Covid-19 has caused a lot of change. It may cause more. We know that people will not want to immediately go back to their old habits. They don’t seem to make sense anymore. But beyond that, some say we should evaluate everything we’re doing when we re-establish normal routines. They say we should evaluate what we’re doing, and throw out outdated or counterproductive behaviors. Brave new world.

One thing that will be different is that many of us will be somewhere else!


According to Pew Research:

Overall, around one-in-five U.S. adults (22%) say they either changed their residence due to the pandemic or know someone who did, according to a new Pew Research Center survey. . .

Experiences with coronavirus-related relocations vary by demographic characteristics. The age group most likely to have had at least one of these things happen to them are the nation’s young adults: Overall, 37% of those ages 18 to 29 say they moved, someone moved into their home or they know someone who moved because of the outbreak. By race and ethnicity, 28% of Hispanics have had one of these experiences, compared with 20% of white adults, 19% of Black adults and 24% of Asian Americans.

Those numbers include people who were away from home, and were not allowed to return, due to the pandemic. Others said that they moved to a larger home, because working at home was too cramped.


All the while that Big Pharma has been trying to come up with a vaccine (and Russians have been trying to steal the secrets), an Indian entrepreneur has been making agreements with the big pharmacy companies.

Adar Poonawalla. . .plans to save the world from coronavirus – and then radically remake the international pharma landscape. . .

Little known in the West until this year, the 39-year-old Poonawalla’s company is, by doses sold, the world’s biggest vaccine manufacturer, making 1.5 billion doses a year to protect against diseases including meningitis, measles and tetanus. . .

Poonawalla believes that the sheer urgency of the virus – and the fact that coronavirus anywhere is a threat to people everywhere – should prompt a reassessment of patent and intellectual property laws that limit access to immunizations in the developing world, while simultaneously jacking up their price in wealthier countries. . .

Poonawalla faces a big hurdle: The U.S. pharma industry, which has strong allies on both sides of the aisle in Congress, has successfully resisted most efforts to loosen patent and importation rules.

As noted in the article, Poonawalla’s job won’t be easy. Big Pharma has lots of money, and practically owns Congress, on both sides of the aisle. But the current crisis might help some legislators shake off their chains and vote for common sense.


We’ve heard that older adults are at most risk from Covid-19. But what about pregnant women?

In some ways, [Carissa Helmer] says, there are a few convenient aspects to being pregnant now – starting with being able to work from home. Before the pandemic, she and her husband both commuted 90 minutes each way to their jobs in the city — driving to the subway, then taking the train downtown. . .

How worried should expecting parents be about any extra risks the coronavirus might pose to the mom or developing fetus?. . . In June, the Centers for Disease Control and Prevention published a study showing pregnant women may be more likely to develop a severe case of COVID-19 than other women their age when they become infected with the virus. . .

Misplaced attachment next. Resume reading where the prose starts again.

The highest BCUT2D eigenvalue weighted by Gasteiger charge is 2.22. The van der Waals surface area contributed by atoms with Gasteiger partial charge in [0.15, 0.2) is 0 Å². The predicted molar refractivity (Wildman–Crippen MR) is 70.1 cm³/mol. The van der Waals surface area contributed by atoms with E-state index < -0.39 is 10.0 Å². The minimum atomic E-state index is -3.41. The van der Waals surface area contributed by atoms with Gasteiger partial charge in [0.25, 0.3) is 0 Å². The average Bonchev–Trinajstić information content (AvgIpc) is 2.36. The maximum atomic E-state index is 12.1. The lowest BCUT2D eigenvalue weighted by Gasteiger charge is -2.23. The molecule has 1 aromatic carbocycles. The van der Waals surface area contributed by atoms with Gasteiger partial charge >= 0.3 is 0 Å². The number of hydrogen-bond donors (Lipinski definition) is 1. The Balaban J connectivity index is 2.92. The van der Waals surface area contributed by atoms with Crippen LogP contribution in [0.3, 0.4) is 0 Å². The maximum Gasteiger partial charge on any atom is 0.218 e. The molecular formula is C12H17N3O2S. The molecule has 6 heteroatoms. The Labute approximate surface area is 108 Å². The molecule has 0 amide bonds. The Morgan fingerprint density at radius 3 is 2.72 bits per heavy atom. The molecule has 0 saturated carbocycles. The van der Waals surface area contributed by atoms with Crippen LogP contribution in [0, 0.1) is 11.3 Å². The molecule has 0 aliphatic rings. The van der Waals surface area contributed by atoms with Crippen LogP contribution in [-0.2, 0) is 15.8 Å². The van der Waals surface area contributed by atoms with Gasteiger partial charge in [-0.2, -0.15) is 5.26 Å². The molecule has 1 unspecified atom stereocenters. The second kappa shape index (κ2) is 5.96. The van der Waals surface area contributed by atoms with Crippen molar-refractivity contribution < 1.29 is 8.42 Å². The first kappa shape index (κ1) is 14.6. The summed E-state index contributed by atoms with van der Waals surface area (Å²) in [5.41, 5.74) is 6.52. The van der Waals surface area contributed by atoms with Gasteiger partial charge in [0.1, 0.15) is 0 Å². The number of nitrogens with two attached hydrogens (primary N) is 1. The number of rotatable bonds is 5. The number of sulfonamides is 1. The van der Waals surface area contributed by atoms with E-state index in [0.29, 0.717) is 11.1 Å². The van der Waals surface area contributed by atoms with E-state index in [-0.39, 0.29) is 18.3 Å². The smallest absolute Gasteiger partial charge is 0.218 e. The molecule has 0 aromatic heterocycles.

There was one finding in the CDC data that does stand out to Riley as potentially worrisome: “It seemed pregnant women were more likely to need the mechanical ventilation, which suggests more severe disease.”


Meanwhile, young people have been careless about the virus. In fact, some young people are having parties, intentionally infecting one another. They pay a cover charge, and the first one to get sick gets the cash prize.

“It makes me furious,” [Tuscaloosa. . .City Council member Sonya] McKinstry said. “Furious to the fact that something that is so serious and deadly is being taken for granted. Not only is it irresponsible, but you could contract the virus and take it home to your parents or grandparents.”


Are young people safe from Covid-19? No, according to UC San Francisco Benioff Children’s Hospitals.

Their study shows that one out of three young adults may face a severe condition. Chief among the reasons is that young people (who think they are invulnerable) have a larger rate of cigarette smoking than the rest of the population:

“Recent evidence indicates that smoking is associated with a higher likelihood of COVID-19 progression, including increased illness severity, ICU admission or death,” said [researcher Sally Adams, PhD]. “Smoking may have significant effects in young adults, who typically have low rates for most chronic diseases.”


And, of course, the kids end up spreading the disease to more vulnerable populations.

Younger Americans eager to get back to their social lives are increasingly responsible for the spread of the coronavirus, risking their own health and that of their family and friends under what health experts say is the misguided impression that the virus cannot cause them harm. . .

Maryland Gov. Larry Hogan (R) said this week the percentage of those under 35 testing positive for the virus is now 84 percent higher than it is for those over 35.

This Pandemic is as dangerous as the 1918 pandemic. It’s true that science has come a long way, so we may not have three years of illness and death. But that’s only if we heed the scientists. As we reported in the previous article, if everyone would wear a mask when they’re among other people, the CDC says the pandemic would end in as little as four weeks.

A Goldman Sachs analyst thinks it could be as little as two weeks. Can we seriously not be responsible adults for a couple of weeks?